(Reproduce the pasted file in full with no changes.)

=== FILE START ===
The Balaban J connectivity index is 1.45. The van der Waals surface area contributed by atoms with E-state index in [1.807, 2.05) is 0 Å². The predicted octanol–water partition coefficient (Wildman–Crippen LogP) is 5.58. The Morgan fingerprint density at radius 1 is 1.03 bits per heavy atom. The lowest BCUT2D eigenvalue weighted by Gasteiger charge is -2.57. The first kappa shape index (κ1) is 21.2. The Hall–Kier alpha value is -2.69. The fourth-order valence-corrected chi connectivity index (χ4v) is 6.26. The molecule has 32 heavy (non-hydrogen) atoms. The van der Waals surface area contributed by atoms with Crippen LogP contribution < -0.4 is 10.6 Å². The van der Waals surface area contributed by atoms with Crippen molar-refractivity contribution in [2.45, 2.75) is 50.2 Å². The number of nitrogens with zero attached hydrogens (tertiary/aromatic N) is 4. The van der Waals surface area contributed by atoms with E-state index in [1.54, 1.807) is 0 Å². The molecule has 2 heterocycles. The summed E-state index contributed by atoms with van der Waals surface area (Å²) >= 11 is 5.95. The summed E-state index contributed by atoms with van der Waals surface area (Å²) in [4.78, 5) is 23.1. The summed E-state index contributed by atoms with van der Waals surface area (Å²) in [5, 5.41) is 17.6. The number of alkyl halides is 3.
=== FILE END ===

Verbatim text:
The Balaban J connectivity index is 1.45. The van der Waals surface area contributed by atoms with E-state index in [1.807, 2.05) is 0 Å². The predicted octanol–water partition coefficient (Wildman–Crippen LogP) is 5.58. The Morgan fingerprint density at radius 1 is 1.03 bits per heavy atom. The lowest BCUT2D eigenvalue weighted by Gasteiger charge is -2.57. The first kappa shape index (κ1) is 21.2. The Hall–Kier alpha value is -2.69. The fourth-order valence-corrected chi connectivity index (χ4v) is 6.26. The molecule has 32 heavy (non-hydrogen) atoms. The van der Waals surface area contributed by atoms with Crippen LogP contribution < -0.4 is 10.6 Å². The van der Waals surface area contributed by atoms with Crippen molar-refractivity contribution in [2.45, 2.75) is 50.2 Å². The number of nitrogens with zero attached hydrogens (tertiary/aromatic N) is 4. The van der Waals surface area contributed by atoms with E-state index in [1.54, 1.807) is 0 Å². The molecule has 2 heterocycles. The summed E-state index contributed by atoms with van der Waals surface area (Å²) >= 11 is 5.95. The summed E-state index contributed by atoms with van der Waals surface area (Å²) in [4.78, 5) is 23.1. The summed E-state index contributed by atoms with van der Waals surface area (Å²) in [5, 5.41) is 17.6. The number of alkyl halides is 3.